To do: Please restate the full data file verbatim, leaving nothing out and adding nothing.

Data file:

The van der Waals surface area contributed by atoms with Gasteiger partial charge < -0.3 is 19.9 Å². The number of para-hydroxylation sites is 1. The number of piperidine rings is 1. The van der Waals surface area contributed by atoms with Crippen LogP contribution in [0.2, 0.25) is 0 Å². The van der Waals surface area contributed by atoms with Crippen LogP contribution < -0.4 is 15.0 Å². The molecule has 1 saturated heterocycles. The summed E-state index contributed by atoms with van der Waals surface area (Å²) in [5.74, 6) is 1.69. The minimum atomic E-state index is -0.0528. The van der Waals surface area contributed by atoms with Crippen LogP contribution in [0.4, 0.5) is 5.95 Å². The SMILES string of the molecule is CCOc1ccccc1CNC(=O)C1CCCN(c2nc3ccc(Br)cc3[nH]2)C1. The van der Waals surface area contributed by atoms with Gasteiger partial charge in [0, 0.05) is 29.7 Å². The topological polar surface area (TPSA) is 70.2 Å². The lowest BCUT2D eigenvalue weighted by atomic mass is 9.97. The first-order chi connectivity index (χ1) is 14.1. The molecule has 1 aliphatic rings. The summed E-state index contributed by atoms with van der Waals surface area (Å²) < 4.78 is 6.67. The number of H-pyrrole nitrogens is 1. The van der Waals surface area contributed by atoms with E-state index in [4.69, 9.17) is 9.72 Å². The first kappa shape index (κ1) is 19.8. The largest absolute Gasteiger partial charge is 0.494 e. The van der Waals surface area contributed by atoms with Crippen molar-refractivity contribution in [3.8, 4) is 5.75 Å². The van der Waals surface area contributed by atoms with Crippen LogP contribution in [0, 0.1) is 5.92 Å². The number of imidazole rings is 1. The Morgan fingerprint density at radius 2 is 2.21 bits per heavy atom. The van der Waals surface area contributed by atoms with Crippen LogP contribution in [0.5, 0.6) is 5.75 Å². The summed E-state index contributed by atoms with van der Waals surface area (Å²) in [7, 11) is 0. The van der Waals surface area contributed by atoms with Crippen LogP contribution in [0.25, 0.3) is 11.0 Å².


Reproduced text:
The van der Waals surface area contributed by atoms with Gasteiger partial charge < -0.3 is 19.9 Å². The number of para-hydroxylation sites is 1. The number of piperidine rings is 1. The van der Waals surface area contributed by atoms with Crippen LogP contribution in [0.2, 0.25) is 0 Å². The van der Waals surface area contributed by atoms with Crippen LogP contribution < -0.4 is 15.0 Å². The molecule has 1 saturated heterocycles. The summed E-state index contributed by atoms with van der Waals surface area (Å²) in [5.74, 6) is 1.69. The minimum atomic E-state index is -0.0528. The van der Waals surface area contributed by atoms with Crippen LogP contribution in [0.4, 0.5) is 5.95 Å². The SMILES string of the molecule is CCOc1ccccc1CNC(=O)C1CCCN(c2nc3ccc(Br)cc3[nH]2)C1. The van der Waals surface area contributed by atoms with Gasteiger partial charge in [0, 0.05) is 29.7 Å². The topological polar surface area (TPSA) is 70.2 Å². The lowest BCUT2D eigenvalue weighted by atomic mass is 9.97. The first-order chi connectivity index (χ1) is 14.1. The molecule has 1 aliphatic rings. The summed E-state index contributed by atoms with van der Waals surface area (Å²) < 4.78 is 6.67. The number of H-pyrrole nitrogens is 1. The van der Waals surface area contributed by atoms with E-state index in [4.69, 9.17) is 9.72 Å². The first kappa shape index (κ1) is 19.8. The largest absolute Gasteiger partial charge is 0.494 e. The van der Waals surface area contributed by atoms with Crippen molar-refractivity contribution in [3.8, 4) is 5.75 Å². The van der Waals surface area contributed by atoms with Crippen LogP contribution in [0, 0.1) is 5.92 Å². The number of imidazole rings is 1. The Morgan fingerprint density at radius 2 is 2.21 bits per heavy atom. The van der Waals surface area contributed by atoms with Crippen LogP contribution in [0.5, 0.6) is 5.75 Å². The summed E-state index contributed by atoms with van der Waals surface area (Å²) in [7, 11) is 0. The van der Waals surface area contributed by atoms with Crippen LogP contribution in [0.25, 0.3) is 11.0 Å².